Your financial adviser leads you into a disastrous investment. Can you sue?
Although, in principle. the law gives you a right to claim compensation for the financial loss you have suffered as a result of being given negligent advice by an expert investment adviser, you are likely to find that your lawsuit is far from plain sailing. A recent judgment of the Supreme Court of Appeal is a stark illustration of the difficulties you may face in such a claim.
You have lost a small fortune on the stock market. Can you sue your investment adviser for damages?
Assume that, in 2007, you had a substantial amount of money that you wished to invest, and that you consulted a financial adviser for expert advice as to how you should invest it.
Assume that this expert advised you to invest your money in the share market, that you followed his advice, and that you now sit with shares that are worth less than half of what you paid for them two years ago.
Can you sue that expert for the financial loss you have suffered? The answer is - certainly you can sue. But, on these facts, you would almost certainly lose the case.
The reason is to be found in the somewhat similar case that recently came before the Supreme Court of Appeal in mCubed International (Pty) Ltd v Singer NO, where judgement was given on 11 March 2009, which reversed a judgement of the Cape High Court.
In this case, an affluent businessman, Singer, owned assets worth some R76 million. In August 2001 the rand was declining sharply against other currencies, including the US dollar, and Singer's accountant suggested to him that he should remit some of his investments off-shore and hold them in a foreign currency, so that the funds would be insulated against a further decline in the value of the rand.
At this time, the rand had depreciated in value against the US dollar by some 17% in the previous five years, and experts in the field were predicting that it would continue to devalue at the same rate for the next five years.
Singer then consulted an expert from a company called mCubed, who suggested a fairly complicated investment structure that would enable him to convert his rands into US dollar-denominated investments. In March 2002, Singer invested R10 million in accordance with the suggested plan, and the investment was then worth US$865 000.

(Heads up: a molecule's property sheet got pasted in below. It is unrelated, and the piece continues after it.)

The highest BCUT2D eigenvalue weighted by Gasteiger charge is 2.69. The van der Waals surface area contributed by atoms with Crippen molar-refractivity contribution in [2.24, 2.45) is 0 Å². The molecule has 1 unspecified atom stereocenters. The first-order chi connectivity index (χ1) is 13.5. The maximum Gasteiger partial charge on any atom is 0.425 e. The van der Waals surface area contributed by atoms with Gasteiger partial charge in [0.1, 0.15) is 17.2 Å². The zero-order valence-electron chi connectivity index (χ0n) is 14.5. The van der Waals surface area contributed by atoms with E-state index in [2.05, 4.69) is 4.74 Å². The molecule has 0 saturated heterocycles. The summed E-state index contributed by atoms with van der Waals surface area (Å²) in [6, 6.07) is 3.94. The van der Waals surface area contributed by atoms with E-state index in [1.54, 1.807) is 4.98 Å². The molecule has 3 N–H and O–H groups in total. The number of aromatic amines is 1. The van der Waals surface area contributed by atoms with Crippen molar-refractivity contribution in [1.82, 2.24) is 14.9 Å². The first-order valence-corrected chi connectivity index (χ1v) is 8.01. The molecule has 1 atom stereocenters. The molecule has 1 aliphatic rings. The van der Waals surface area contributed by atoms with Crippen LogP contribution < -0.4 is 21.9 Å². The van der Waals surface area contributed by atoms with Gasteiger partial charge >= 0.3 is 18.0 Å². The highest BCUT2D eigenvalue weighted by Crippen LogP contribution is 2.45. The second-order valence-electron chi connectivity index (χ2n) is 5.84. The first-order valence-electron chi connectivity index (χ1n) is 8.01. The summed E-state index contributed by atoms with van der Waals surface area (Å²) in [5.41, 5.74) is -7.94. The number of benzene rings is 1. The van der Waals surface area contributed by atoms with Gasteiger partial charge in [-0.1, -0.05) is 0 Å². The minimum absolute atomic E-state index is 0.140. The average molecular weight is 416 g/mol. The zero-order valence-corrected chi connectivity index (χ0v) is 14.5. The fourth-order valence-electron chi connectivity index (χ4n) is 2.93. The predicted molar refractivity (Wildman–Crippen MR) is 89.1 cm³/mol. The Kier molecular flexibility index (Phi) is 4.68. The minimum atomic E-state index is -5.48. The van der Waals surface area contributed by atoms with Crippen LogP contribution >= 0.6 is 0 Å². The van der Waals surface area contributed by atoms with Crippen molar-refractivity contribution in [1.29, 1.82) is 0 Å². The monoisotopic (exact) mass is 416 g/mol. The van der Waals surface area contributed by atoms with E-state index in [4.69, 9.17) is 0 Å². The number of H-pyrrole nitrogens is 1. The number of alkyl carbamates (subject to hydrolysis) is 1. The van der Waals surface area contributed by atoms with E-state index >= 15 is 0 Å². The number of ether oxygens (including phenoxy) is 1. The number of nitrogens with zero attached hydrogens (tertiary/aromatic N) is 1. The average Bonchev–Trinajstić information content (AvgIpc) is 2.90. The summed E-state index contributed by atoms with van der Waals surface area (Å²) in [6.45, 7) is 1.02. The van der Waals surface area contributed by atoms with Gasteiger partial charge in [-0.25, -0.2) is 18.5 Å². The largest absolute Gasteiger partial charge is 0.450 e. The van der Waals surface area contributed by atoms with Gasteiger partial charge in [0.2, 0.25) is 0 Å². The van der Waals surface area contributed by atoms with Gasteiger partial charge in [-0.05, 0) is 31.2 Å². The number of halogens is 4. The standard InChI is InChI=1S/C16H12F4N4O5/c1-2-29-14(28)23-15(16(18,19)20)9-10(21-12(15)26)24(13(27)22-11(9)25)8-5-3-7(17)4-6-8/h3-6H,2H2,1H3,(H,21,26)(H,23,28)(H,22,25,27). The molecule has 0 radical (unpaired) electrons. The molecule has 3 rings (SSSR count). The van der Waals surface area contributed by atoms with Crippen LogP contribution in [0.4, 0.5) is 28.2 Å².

It was then discovered that the investment structure implemented by mCubed had been a contravention of South Africa's exchange control regulations.
Singer therefore cancelled the investment contract, and the investment was repaid to him. At this point in time, the investment had increased slightly in value in terms of US dollars, being now worth US$910 252.
But, in the meantime, and against all expectations, the rand had increased in value, and when the investment was cancelled and repaid in rands, Singer received only a little over R6 million - he had lost R3 884 958!
Singer sued Mcubed for R3 884 958 in damages.
In its judgement, the Supreme Court of Appeal said that - even assuming that mCubed's advice had been negligent, Singer had still not proved that mCubed was legally liable to pay him damages.
Why? Because, Singer had already decided to invest R10 million in a US dollar-denominated investment and, if he had not used mCubed's unlawful investment plan, he would have taken out another investment in US dollars and would have lost the money anyway.
So, the court gave judgement against Singer and in favour of mCubed, and ordered Singer to pay mCubed's legal costs in the Supreme Court of Appeal and in the Cape High Court - which probably cost him another million rand.
So, to return to the hypothetical question at the beginning of this note, if you had invested money in the stock market, on the advice of an expert in 2007, you would not succeed in getting a judgement against him for damages if it was clear that you were going to invest money in the stock market anyway, because your investment would have halved in value no matter where you invested it, because stock markets all around the world have plunged.
In other words, the investment advice that you received did not, in a legal sense, "cause" you to suffer financial loss, because you would have suffered the loss anyway.
This, is of course, a simplified example, but it illustrates a key point. Just because you followed expert financial advice and ended up losing a lot of money, does not automatically mean that you will succeed, in a court of law, in obtaining judgement against your adviser for the monetary loss you have suffer